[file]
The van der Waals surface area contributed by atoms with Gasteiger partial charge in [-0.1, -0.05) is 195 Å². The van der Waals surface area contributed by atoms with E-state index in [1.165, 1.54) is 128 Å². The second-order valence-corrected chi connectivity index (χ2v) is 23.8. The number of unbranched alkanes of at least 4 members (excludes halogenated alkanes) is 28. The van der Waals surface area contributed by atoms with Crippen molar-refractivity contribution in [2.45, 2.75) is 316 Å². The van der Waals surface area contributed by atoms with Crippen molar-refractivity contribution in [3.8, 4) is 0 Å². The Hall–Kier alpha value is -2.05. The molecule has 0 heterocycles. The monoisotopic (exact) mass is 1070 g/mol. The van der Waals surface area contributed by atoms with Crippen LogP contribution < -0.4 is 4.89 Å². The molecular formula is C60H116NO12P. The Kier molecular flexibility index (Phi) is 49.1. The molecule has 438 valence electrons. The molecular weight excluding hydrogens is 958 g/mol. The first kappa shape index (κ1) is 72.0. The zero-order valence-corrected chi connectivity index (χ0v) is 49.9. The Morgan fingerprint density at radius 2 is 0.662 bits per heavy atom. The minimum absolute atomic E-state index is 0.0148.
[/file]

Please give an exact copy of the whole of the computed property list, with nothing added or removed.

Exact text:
The van der Waals surface area contributed by atoms with Gasteiger partial charge in [-0.1, -0.05) is 195 Å². The van der Waals surface area contributed by atoms with E-state index in [1.165, 1.54) is 128 Å². The second-order valence-corrected chi connectivity index (χ2v) is 23.8. The number of unbranched alkanes of at least 4 members (excludes halogenated alkanes) is 28. The van der Waals surface area contributed by atoms with Crippen molar-refractivity contribution in [2.45, 2.75) is 316 Å². The van der Waals surface area contributed by atoms with Crippen molar-refractivity contribution in [3.8, 4) is 0 Å². The Hall–Kier alpha value is -2.05. The molecule has 0 heterocycles. The monoisotopic (exact) mass is 1070 g/mol. The van der Waals surface area contributed by atoms with Crippen LogP contribution < -0.4 is 4.89 Å². The molecular formula is C60H116NO12P. The Kier molecular flexibility index (Phi) is 49.1. The molecule has 438 valence electrons. The molecular weight excluding hydrogens is 958 g/mol. The first kappa shape index (κ1) is 72.0. The zero-order valence-corrected chi connectivity index (χ0v) is 49.9. The Morgan fingerprint density at radius 2 is 0.662 bits per heavy atom. The minimum absolute atomic E-state index is 0.0148.